The EB reviewed the WHO report and workplan to support Member States in fulfilling their commitments made at the 2018 High-level Meeting on the prevention and control of noncommunicable diseases (NCDs). The report contained an update from WHO on the latest scientific knowledge concerning the effectiveness of taxation on sugar-sweetened beverages (SSB) to reduce sugar consumption, which cited nine peer-reviewed studies in Chile, Mexico and the United States. The studies consistently found that the purchase, sale and consumption of taxed SSB decreased and the purchase, sale and consumption of untaxed beverages, especially bottled water, increased. Based on this body of evidence, WHO recommended Member States to implement SSB taxation. The United States and Italy were the only two countries who refuted WHO’s evidence and recommendation; they requested WHO to remove SSB taxation from the report.
FDI and IADR applauded WHO for recommending SSB taxation in its report, which was excluded in the 2018 Political Declaration on NCDs. Sugar is the primary factor for the development of dental caries (tooth decay) – the most prevalent NCD – globally. According to the 2015 WHO Fiscal policies for Diet and Prevention of NCDs, taxing sugary drinks can lower consumption and reduce obesity, type 2 diabetes and tooth decay.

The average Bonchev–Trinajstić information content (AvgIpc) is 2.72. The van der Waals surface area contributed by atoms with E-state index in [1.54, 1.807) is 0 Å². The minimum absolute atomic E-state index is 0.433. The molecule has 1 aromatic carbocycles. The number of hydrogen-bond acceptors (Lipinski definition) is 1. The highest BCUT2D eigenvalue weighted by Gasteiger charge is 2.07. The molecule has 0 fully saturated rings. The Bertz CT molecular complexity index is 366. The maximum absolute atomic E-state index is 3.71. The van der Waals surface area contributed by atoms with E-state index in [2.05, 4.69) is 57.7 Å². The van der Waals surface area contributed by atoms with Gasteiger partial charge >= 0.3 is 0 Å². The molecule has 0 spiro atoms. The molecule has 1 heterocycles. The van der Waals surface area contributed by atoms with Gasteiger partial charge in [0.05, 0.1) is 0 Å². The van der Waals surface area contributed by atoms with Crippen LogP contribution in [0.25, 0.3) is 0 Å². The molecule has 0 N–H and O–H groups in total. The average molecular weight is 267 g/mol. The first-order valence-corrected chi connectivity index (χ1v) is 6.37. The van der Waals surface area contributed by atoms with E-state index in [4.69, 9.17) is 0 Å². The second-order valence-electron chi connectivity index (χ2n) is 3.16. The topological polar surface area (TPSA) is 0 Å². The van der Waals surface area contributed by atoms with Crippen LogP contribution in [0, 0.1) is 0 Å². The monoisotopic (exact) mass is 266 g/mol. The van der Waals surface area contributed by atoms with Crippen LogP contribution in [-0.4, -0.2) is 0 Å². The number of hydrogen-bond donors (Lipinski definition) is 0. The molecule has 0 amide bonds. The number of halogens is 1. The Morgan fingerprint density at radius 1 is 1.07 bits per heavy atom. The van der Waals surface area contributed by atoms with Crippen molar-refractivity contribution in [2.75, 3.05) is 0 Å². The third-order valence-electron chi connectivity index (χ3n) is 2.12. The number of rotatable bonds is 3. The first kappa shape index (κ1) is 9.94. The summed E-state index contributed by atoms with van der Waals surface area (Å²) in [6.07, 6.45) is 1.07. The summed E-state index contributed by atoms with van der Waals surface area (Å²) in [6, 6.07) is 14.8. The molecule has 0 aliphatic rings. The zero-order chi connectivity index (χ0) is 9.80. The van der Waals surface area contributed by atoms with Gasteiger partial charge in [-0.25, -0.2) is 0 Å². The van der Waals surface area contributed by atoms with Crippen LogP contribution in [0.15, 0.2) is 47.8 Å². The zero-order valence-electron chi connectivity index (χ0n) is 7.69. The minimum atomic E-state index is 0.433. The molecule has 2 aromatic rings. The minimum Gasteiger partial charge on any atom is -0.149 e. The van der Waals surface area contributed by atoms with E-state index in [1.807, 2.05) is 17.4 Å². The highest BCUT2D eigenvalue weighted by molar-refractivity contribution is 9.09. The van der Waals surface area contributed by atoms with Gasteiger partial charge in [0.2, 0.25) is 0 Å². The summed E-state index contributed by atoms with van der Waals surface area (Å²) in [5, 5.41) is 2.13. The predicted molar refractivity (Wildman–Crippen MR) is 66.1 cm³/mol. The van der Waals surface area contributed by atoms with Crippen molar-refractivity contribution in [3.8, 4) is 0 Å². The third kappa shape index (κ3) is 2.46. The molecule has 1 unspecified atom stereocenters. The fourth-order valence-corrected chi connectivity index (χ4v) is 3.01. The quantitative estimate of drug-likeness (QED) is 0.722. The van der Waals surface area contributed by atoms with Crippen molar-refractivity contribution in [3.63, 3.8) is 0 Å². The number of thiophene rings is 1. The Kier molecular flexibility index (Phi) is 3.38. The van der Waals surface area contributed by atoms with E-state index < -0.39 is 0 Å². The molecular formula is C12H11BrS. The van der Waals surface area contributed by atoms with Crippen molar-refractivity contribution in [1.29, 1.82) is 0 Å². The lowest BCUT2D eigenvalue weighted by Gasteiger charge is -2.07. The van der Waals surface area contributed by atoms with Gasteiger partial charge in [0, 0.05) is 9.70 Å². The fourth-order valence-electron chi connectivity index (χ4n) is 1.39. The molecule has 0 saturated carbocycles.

No UHC without primary healthcare
2019 is a pivotal year for UHC: Member States will meet in New York this September for a high-level meeting to step up commitments and action on UHC. Speaking to the EB, FDI and IADR highlighted that UHC cannot be achieved unless primary healthcare integrates oral health; they urged Member States to uphold their new global commitments in the Astana Declaration to strengthen primary healthcare and UHC. FDI and IADR also requested that the outcome document for the High-level Meeting on UHC acknowledge oral health as a key component of primary care and UHC.
Calls for accelerated action on Sustainable Development Goal 3 – the health goal